Research Paper Volume 10, Issue 8 pp 2170—2189

Exposure to Zinc oxide nanoparticles during pregnancy induces oocyte DNA damage and affects ovarian reserve of mouse offspring

Qiu-Yue Zhai 1, *, , Wei Ge 1, *, , Jun-Jie Wang 1, , Xiao-Feng Sun 1, , Jin-Mei Ma 2, , Jing-Cai Liu 1, , Yong Zhao 1, , Yan-Zhong Feng 3, , Paul W. Dyce 4, , Massimo De Felici 5, , Wei Shen 1, ,

  • 1 College of Life Sciences, Institute of Reproductive Sciences, Qingdao Agricultural University, Qingdao 266109, China
  • 2 Animal Husbandry and Veterinary Station of Penglai City, Yantai 265600, China
  • 3 Institute of Animal Sciences, Heilongjiang Academy of Agricultural Sciences, Harbin, Heilongjiang 150086, China
  • 4 Department of Animal Sciences, Auburn University, Auburn, AL 36849, USA
  • 5 Department of Biomedicine and Prevention, University of Rome ‘Tor Vergata’, Rome 00133, Italy
* Equal contribution

received: May 15, 2018 ; accepted: June 23, 2018 ; published: August 28, 2018 ;
How to Cite

Copyright: Zhai et al. This is an open‐access article distributed under the terms of the Creative Commons Attribution License (CC BY 3.0), which permits unrestricted use, distribution, and reproduction in any medium, provided the original author and source are credited.


Zinc oxide nanoparticles (nZnO) have been shown to have higher toxic effects likely due to their ion-shedding ability and low solubility under neutral conditions. In order to investigate whether exposure to nZnO during embryonic development affects ovary development, 12.5 day post coitum (dpc) fetal mouse ovaries were cultured in the presence of nZnO for 6 days. We found that the nanoparticles (NPs) accumulated within the oocyte cytoplasm in a dose dependent manner, caused DNA damage and apoptosis, and result in a significant decrease in oocyte numbers. No such effects were observed when the ovaries were incubated in the presence of ZnSO4 or bulk ZnO as controls. In addition, we injected intravenously 16 mg/kg body weight nZnO in 12.5 dpc pregnant mice on two consecutive days and analyzed the ovaries of fetuses or offspring at three critical periods of oogenesis: 17.5 dpc, 3 days post-partum (dpp) and 21 dpp. Evidence of increased DNA damage in pachytene oocytes in fetal ovaries and impaired primordial follicle assembly and folliculogenesis dynamics in the ovaries of the offspring were found. Our results indicate that certain types of NPs affect pre- and post-natal oogenesis in vitro and in vivo.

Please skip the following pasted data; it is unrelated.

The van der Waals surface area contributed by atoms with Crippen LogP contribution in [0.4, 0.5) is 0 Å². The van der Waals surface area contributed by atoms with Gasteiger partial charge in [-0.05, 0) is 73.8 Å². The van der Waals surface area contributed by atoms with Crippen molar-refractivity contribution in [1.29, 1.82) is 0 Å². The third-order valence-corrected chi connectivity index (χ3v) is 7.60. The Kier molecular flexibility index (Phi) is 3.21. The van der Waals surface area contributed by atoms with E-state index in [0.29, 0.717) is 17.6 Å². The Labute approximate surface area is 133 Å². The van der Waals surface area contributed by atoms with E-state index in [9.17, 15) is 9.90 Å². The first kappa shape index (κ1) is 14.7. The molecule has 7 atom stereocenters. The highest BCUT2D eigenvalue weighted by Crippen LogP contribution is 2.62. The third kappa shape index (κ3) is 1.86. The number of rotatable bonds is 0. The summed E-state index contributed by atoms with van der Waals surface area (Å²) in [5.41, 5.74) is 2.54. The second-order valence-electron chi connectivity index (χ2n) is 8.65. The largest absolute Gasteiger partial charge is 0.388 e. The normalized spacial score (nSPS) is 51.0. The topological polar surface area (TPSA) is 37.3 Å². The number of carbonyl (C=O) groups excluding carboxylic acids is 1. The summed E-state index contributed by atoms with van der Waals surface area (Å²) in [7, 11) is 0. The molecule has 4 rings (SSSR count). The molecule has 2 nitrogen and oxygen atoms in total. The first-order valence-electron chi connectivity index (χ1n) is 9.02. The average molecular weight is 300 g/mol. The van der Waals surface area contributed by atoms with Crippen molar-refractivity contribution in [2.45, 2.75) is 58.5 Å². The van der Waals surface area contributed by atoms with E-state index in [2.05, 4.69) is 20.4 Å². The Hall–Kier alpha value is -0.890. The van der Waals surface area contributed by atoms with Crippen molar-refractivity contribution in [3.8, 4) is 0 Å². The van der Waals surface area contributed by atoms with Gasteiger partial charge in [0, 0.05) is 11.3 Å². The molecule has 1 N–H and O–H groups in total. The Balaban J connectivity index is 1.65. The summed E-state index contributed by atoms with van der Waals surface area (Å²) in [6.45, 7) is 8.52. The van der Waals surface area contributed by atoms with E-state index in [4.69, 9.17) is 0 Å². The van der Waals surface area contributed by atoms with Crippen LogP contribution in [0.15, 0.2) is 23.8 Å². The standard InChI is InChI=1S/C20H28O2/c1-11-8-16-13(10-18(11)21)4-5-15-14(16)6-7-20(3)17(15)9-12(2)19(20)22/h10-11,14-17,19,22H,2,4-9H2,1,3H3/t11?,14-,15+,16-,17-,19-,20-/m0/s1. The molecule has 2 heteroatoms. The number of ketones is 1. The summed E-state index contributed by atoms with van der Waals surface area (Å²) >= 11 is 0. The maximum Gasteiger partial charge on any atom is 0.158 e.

nZnO: zinc oxide nanoparticles; NPs: nanoparticles; dpc: day post coitum; dpp: days post-partum; PGC: primordial germ cell; PCD: programmed cell death; POI: premature ovarian inefficiency; DSBs: DNA double-stand break; TEM: transmission electron microscope; SEM: scanning electron microscope; α-MEM: α-Minimal Essential Medium; FSH: follicle stimulating hormone; GV: Germinal vesicle; PBS: phosphate buffer saline; BSA: bovine serum albumin; IF: immunofluorescence; WB: western blotting.